HP-41C "W" function, what was it intended for?


The HP-41C has a synthetic function (byte 31D, 1FH) that is displayed as "W'ALPHA STRING" (The ' is the small superscripted 't' that denotes text on the HP-41). It can only be entered into a program through synthetic means, and Keith Jarret's Synthetic Programming Made Easy says that it simply sends the HP-41 into a lockup state, requiring battery removal. I tried it out last night, and on my -CV from 1982, only get a "NONEXISTENT" after a delay, indicating that the HP-41 is searching for the Alpha Label specified as part of the command. "NONEXISTENT" is eventually displayed even if a the label specified (Cat 1, 2, or 3) exists.

Any ideas as to what this function was originally indended to be? It is grouped with the global label GTO and XEQ functions, and also assumes a text label follows in program memory, just like GTO and XEQ. Could it have been a provision for a 'Write' function, a programmable function to write a program, perhaps to the card reader?

Since there are several HP-41C emulators available now, I thought someone may have figured out what it may have been intended for.

Just curious...


It wasn't intended for anything. It's a left over instruction code, and the "W" name and the execution address are just artifacts of what data happens to be at the locations that would be used for its entry, if it had one.

It's sort of like eG0BEEP, except that in that case only the name is an artifact.


Often I considered patching the OS in a few places, and this would definitely be one - a pole position in the byte table can be put to a good use, won´t you think? Having an unused entry is a wasted opportunity...


Text 0 get used in synthetics. The other three should be clear but what for? Function launchers of some kind I guess.

- Pauli


Dunno, the RCL Math feels like a good choice to fill that gap - but it'd need at least four entries. There's space in page 3 for the additional code but I'm not clear on where exactly apply the scalpo yet... nice project for the holidays it seems. Suggestions anyone?


I was going to suggest RCL arithmetic, and it would be possible to use just one of the instruction bytes, I believe, assuming that it could be turned into a three byte instruction; e.g. RCL+01 would be (in decimal) 31,64,01, RCL-T would be 31,65,112, RCL*IND01 would be 31,66,129, and RCL/INDY would be 31,67,242.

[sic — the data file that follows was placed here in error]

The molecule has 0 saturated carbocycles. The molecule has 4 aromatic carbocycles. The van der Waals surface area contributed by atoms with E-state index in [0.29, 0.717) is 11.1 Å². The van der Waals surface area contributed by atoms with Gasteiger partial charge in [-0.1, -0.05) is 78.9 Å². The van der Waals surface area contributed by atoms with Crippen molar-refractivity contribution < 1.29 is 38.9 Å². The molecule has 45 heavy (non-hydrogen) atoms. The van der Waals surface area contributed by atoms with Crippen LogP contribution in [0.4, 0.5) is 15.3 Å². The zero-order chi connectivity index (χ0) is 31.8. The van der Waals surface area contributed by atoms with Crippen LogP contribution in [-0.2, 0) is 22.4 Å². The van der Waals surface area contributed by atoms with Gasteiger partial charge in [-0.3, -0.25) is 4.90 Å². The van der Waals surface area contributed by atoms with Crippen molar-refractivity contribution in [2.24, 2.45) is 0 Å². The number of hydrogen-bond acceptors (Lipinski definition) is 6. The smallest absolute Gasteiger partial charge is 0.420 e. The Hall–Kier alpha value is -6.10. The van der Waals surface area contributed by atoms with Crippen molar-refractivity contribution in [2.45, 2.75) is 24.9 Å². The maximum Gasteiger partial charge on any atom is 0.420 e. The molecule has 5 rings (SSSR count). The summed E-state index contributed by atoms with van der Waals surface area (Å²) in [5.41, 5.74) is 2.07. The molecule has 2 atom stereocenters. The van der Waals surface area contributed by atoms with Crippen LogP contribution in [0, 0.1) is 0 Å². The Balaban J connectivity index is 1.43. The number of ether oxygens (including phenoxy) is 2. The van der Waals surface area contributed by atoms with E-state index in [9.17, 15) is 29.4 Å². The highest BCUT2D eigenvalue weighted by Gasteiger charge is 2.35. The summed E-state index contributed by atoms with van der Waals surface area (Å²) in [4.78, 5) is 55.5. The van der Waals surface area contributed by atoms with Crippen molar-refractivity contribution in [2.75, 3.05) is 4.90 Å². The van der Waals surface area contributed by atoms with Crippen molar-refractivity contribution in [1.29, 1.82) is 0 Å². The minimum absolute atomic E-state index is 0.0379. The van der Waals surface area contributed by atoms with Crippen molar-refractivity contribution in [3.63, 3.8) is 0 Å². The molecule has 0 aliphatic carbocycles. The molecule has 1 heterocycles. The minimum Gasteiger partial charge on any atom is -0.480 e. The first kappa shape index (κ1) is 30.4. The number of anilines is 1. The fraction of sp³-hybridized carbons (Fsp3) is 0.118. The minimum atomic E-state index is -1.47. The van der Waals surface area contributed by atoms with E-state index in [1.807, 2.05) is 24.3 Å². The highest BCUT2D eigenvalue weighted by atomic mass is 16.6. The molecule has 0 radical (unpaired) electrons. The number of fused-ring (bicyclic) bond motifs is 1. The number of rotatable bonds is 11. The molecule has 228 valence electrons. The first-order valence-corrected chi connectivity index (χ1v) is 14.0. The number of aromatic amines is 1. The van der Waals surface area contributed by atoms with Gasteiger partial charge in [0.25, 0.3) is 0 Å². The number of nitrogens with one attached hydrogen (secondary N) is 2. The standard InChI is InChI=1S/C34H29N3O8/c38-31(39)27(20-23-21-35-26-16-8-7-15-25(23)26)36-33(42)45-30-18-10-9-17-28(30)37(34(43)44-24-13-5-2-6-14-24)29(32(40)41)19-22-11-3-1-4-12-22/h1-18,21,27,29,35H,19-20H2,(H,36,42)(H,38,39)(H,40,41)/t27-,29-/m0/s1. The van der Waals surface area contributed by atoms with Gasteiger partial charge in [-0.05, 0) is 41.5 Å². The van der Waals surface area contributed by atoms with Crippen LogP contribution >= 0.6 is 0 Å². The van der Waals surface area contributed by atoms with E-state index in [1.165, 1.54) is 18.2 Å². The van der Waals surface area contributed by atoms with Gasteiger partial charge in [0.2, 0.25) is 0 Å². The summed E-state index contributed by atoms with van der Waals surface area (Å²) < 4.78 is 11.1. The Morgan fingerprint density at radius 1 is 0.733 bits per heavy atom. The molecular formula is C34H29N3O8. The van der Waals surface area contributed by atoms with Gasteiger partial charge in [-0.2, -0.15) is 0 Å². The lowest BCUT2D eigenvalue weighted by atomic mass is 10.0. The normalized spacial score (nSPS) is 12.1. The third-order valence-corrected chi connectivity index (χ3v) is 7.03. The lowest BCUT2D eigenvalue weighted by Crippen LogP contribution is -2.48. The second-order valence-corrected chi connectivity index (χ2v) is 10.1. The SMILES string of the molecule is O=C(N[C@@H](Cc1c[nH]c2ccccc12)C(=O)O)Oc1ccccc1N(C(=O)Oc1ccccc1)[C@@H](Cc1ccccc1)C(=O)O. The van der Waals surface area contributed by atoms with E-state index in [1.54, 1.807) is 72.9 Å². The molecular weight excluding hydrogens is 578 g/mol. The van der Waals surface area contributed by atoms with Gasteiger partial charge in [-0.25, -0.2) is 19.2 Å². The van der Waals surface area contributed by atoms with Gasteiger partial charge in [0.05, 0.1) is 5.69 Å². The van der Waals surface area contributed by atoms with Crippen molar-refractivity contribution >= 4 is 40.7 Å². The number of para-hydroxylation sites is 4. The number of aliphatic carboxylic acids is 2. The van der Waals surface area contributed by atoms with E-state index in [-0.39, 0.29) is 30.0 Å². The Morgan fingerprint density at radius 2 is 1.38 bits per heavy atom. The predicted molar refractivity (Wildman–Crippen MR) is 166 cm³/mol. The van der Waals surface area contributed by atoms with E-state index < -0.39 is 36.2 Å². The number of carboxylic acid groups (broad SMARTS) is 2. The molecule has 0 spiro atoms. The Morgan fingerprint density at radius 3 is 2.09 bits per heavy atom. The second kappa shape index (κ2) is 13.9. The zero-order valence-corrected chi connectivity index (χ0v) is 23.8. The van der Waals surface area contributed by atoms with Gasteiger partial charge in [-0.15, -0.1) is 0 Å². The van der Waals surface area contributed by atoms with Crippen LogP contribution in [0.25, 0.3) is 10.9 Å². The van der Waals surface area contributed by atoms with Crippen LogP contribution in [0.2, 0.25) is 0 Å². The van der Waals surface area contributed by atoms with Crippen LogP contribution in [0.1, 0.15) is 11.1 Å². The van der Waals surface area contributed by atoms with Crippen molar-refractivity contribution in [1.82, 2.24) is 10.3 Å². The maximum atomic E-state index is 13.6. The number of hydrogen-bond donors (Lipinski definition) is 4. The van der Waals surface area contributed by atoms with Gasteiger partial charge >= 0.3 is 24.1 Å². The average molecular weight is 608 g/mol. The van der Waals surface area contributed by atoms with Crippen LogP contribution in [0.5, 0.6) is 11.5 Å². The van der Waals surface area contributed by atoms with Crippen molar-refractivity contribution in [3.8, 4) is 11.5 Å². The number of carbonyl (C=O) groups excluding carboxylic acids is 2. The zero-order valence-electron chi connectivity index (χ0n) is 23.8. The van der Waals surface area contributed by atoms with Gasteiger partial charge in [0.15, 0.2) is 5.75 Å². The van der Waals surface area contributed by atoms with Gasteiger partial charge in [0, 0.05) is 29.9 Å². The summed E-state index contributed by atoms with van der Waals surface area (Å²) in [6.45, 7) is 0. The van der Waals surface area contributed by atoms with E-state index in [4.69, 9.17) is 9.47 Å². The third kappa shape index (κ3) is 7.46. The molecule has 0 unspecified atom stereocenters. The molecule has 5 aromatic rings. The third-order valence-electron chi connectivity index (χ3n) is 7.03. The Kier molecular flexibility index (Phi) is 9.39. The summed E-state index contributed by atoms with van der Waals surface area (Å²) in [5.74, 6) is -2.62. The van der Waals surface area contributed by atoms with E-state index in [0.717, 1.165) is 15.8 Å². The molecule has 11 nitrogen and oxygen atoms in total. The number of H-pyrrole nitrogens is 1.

Another use for them would be for a random number function, Combinations/Permutations, a Gamma function, a y-intercept / slope function, or a linear estimate / correlation coefficent function. These are all on the HP-15C and are missed on the HP-41C.


The place to intercept this bytecode is in the XROW1 routine at address 0074. There obviously isn't room to patch it there, but you can replace a few bytes by a jump to somewhere else to expand the code. XROW1 starts with a test for <13 to branch to the digit entry routine. If you then insert a test for 15 you can branch to new code to interpret the new functionality. If the test isn't true return to 007A to handle the 13/14 cases. Just be sure to guarantee that the pointer is positioned properly if continuing on to XCUTEB.

Edited: 27 Dec 2012, 12:17 p.m.


...but be aware that I used the empty locations 507F-5084 in the Timer ROM in the CL for a short power-on routine, so you'll need to find a different "blank spot" to use.

Edited: 27 Dec 2012, 12:48 p.m.


That handles execution, but it will still try to display (in PRGM mode) a W with an inline ALPHA argument. It takes more extensive patching to fix that. And if you want your new function to be listed in CATALOG 3, even more patching.


There are a couple of other unused instruction bytes. On the Synthetix HP-41C Quick Reference Card for Synthetic Programming they are listed as "Spare". Decimal 175 and 176 (also 'pole positions'). Instruction 175 appears just like 174 (GTO/XEQ IND) when inserted into a program, but it does not seem to do anything when executed. Instruction 176 shows up as a short form GTO (specifically GTO 15), but it doesn't appear to do anything when executed, either.

So in summary, (along with instruction 240, the 'Text 0' instruction) it appears that there are 4 (out of 256) instruction bytes that were never used in the HP-41C.



Hi Eric, I'm at a loss trying to identify where in the OS exactly is the "mapping" done, I guess it's somewhere in page 2 but really don't have a clear picture. Could you give me some pointers? Thanks much in advance.


Patching to change something like W is very tricky, because there isn't any space dedicated to a table entry for it. It's been a few years since I studied it, but I'll take another look.


Sounds promising - just sent you a separate mail with a "tool" - maybe it helps us find "W"(aldo).


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